Social and mainstream media lost their collective minds last week as reports of a bitcoin double-spend transaction spread everywhere from Bloomberg to CoinTelegraph. It took quite a while before everyone realized there actually wasn’t a double spend...kinda.

Why was everyone spooked?

BitMEX’s research arm first noticed the one-block reorganization and tried to offer a simple explanation of the fairly routine event on Twitter. But the words “double spend” quickly became sensationalized and widespread.

Misinformed reporting on the incident even caused one publicly traded technology company to liquidate its entire $4 million in bitcoin.

Technically, a double-spend transaction was attempted; one block was reorganized. But, given bitcoin’s probabilistic transaction settlement design, this occurrence is not uncommon, and it was resolved by the next block. (Deeper reorganizations, however, are of course much more problematic.)

The total value of the attempted double spend was $22, and the one-block chain split only happened after the sender attempted three different times over a period of a couple days to have the transaction included in a new block by raising their fee spend. Coin Metrics on-chain data analyst Lucas Nuzzi explains the timeline of these events in this Twitter thread.

Here are three other Twitter threads on the incident that go into more detail.

To further clarify the “possible double spend,” which BitMEX Research notes again was resolved after one block, the below diagram was posted to Twitter by their researchers. The bottom line is: this one-block reorg is not uncommon and certainly not a reason to panic, let alone liquidate one’s entire bitcoin holdings.

Source: BitMEX Research


Bit Digital’s Bit of Drama

Drama around publicly traded mining company Bit Digital is intensifying after a class-action lawsuit was filed in the Southern District Court of New York last week. The lawsuit seeks damages for shareholders after J Capital Research released a report earlier in January calling Bit Digital a “sham bitcoin business.”

The mining firm responded by flatly calling the accusations “false.”

In February 2020, Bit Digital started mining cryptocurrency after pivoting from a car rental business and other prior ventures before that. According to its SEC filings, Bit Digital says it operates tens of thousands of ASICs spread throughout Asia and the U.S.

Doubts cast by J Capital’s research have not only prompted legal action but also caused the company to lose over $130 million. This loss comes shortly after the mining company surpassed $1 billion in market capitalization.


Shares of Bit Digital are currently trading around $16, down over 30% since J Capital published its report. The company now has a market value below $786 million.


Other Highlights – Difficulty Rises, Marathon BTC Purchase, and Hut8 ASIC Purchase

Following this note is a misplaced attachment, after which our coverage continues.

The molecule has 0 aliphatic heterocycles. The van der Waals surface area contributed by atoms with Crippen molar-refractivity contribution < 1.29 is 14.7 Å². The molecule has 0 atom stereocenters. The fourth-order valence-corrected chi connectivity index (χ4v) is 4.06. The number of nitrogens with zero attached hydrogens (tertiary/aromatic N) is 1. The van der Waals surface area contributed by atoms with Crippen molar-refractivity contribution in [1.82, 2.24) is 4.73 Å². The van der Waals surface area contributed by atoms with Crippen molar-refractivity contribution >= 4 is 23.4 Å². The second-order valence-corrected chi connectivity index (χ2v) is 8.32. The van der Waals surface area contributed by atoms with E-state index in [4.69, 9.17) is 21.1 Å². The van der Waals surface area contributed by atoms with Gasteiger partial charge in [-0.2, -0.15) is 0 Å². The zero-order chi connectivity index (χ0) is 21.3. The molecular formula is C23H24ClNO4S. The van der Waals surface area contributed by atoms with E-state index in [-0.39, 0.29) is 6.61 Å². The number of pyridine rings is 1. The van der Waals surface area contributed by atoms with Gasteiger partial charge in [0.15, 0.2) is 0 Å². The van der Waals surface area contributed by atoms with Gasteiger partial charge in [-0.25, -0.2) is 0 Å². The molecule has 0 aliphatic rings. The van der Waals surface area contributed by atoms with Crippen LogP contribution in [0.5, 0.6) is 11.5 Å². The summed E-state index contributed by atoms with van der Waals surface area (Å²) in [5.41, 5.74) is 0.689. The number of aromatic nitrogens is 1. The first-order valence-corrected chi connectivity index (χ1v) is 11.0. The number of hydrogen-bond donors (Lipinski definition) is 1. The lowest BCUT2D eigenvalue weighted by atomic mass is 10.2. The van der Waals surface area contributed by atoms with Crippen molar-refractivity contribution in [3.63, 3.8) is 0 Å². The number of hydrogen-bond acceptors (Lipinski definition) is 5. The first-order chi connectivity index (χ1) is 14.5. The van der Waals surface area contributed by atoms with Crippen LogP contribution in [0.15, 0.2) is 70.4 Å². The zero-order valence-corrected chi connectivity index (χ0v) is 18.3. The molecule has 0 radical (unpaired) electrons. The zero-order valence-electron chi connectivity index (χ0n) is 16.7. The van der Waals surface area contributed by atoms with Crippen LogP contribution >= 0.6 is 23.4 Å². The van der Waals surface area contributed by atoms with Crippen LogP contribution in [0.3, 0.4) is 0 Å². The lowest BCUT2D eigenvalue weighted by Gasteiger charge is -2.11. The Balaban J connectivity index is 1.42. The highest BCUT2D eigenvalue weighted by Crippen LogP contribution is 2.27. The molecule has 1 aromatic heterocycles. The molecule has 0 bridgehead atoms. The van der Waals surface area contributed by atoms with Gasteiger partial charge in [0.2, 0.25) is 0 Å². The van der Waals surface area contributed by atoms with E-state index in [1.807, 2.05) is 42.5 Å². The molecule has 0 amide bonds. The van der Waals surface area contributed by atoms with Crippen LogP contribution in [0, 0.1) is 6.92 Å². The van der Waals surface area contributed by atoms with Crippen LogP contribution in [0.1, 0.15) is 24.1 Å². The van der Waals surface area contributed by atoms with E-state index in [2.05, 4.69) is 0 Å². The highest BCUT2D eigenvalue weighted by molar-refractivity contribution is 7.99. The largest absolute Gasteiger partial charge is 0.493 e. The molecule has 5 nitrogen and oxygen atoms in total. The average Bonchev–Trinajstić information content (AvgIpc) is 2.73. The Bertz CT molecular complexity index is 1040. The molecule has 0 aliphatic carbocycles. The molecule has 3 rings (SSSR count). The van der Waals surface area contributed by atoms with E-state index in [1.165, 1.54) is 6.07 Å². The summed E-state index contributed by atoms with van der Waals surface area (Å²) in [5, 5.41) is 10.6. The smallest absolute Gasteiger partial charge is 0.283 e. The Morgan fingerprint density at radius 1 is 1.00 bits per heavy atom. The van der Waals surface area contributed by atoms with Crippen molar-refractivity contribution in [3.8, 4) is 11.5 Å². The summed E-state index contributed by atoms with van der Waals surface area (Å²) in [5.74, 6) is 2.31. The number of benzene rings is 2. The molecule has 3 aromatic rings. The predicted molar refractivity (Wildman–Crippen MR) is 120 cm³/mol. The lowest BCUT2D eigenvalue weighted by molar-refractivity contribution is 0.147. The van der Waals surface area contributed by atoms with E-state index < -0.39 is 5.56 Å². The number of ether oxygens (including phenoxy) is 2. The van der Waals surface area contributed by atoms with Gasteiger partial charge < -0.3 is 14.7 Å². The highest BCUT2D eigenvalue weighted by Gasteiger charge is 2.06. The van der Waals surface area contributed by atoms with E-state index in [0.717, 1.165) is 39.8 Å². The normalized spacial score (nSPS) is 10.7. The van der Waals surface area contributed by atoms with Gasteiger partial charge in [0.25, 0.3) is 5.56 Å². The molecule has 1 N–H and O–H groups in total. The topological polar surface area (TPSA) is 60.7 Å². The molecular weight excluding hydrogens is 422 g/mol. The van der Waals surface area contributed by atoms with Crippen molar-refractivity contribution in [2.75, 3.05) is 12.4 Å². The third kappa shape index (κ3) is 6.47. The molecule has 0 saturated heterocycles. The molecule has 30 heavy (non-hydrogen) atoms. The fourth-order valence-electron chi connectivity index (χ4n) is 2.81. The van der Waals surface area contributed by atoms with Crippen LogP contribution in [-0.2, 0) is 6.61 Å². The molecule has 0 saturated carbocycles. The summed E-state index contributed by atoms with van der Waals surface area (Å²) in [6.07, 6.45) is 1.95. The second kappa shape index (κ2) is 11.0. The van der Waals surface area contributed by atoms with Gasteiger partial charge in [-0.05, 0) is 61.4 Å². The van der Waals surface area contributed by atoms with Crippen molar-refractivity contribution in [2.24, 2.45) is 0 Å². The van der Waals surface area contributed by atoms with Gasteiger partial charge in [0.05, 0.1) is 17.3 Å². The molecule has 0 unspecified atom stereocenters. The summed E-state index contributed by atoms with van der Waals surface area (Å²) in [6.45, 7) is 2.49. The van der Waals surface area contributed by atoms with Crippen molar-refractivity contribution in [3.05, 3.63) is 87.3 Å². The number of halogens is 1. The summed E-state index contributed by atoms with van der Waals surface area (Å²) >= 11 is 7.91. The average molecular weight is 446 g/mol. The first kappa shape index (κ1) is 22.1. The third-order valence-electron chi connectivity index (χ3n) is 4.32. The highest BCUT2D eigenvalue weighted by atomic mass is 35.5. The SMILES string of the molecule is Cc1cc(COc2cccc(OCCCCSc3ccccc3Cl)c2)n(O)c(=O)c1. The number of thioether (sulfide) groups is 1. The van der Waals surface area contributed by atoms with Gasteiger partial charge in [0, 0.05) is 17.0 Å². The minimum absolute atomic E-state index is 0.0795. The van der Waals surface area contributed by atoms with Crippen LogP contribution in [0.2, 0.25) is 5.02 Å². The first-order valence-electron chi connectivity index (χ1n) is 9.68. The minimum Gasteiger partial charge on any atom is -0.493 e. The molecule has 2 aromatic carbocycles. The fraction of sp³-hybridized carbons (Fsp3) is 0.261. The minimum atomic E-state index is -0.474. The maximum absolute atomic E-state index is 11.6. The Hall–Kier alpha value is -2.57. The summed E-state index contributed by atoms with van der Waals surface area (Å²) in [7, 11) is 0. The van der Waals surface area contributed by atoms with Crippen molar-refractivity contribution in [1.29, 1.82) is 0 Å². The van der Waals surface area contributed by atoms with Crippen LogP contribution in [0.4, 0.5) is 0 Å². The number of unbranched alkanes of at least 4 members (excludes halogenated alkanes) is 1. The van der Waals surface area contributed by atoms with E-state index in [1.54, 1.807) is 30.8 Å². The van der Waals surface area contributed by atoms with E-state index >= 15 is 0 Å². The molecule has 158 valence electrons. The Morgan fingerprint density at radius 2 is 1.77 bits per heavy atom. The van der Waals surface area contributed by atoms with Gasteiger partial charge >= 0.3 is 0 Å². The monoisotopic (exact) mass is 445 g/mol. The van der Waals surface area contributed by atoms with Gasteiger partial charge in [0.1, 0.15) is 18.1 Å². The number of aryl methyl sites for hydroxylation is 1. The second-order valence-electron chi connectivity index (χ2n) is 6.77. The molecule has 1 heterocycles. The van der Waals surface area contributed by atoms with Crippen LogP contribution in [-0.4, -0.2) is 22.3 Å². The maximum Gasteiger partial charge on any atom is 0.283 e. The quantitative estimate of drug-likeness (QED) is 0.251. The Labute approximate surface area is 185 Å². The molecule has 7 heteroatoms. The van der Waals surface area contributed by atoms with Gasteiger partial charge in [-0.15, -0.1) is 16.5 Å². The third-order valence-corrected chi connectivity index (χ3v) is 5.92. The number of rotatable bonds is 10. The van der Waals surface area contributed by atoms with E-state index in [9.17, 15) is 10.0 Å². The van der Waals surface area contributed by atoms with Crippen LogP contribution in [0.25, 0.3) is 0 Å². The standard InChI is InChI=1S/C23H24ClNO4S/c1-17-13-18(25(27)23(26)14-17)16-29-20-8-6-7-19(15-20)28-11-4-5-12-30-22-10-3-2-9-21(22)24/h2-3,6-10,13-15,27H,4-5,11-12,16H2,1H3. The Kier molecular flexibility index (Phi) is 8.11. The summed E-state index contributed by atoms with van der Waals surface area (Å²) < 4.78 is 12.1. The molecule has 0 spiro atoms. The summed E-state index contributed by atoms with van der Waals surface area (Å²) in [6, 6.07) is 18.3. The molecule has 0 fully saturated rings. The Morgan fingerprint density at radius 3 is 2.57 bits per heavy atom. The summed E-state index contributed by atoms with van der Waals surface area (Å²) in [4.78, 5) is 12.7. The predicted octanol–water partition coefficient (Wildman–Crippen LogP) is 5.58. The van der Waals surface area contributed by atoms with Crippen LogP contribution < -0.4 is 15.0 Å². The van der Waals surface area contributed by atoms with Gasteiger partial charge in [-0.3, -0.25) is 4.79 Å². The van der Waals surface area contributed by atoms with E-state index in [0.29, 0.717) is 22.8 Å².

Mining difficulty increased again.

  • The latest difficulty adjustment pushed difficulty above 20.8 trillion, a 1% upward adjustment from 20.6 trillion at the end of the previous epoch.

Bitcoin’s price is still trading above $30,000 (barely).

  • Bitcoin is chopping around the mid and low $30,000 range, briefly dipping below $31,000 on Sunday and almost to the same level Tuesday morning.

Poolin’s hashrate token’s volatility is settling down.

  • After soaring above $200 a couple days after its launch, Poolin’s pBTC35A hashrate token has leveled off in the $90 - $100 range, per data from CoinGecko . At its peak so far on Jan. 13, the token recorded over $22 million in daily volume on Uniswap.

Marathon bought $150 million worth of bitcoin.

  • Marathon Patent Group isn’t just mining bitcoin. They bought $150 billion worth to hold in their corporate treasury. CEO Merrick Okamoto said he wants the company to become a "pure-play bitcoin investment option" for Wall Street. (CoinDesk)

A public Chinese gaming company wants to mine bitcoin.

  • Nasdaq-listed gaming company The9 said it has agreed to buy over 26,000 ASICs, which a subsidiary will operate and manage as part of its new mining venture. The9 brought on former Canaan director Jianping Kong to help launch the project. (CoinDesk)

Hut 8 gets $11.8 million to buy more ASICs.

  • Toronto-based Hut 8 secured $11.8 million from Foundry to buy over 5,000 Whatsminers from MicroBT. The price tag also includes an additional $2.9 million deposit from Hut 8. (CoinDesk)

Some Ethereum mining pools formed a cartel to thwart a EIP 1559.

  • Eight mining pools (roughly 30% of Ethereum’s hash power) are organizing to prevent the implementation of Ethereum Improvement Proposal (EIP) 1559. The upgrade would burn the majority of  transaction fees earned by miners in a bid to address fee volatility. The proposal has not been formally accepted, but has received strong support from some Ethereum developers. (CoinDesk)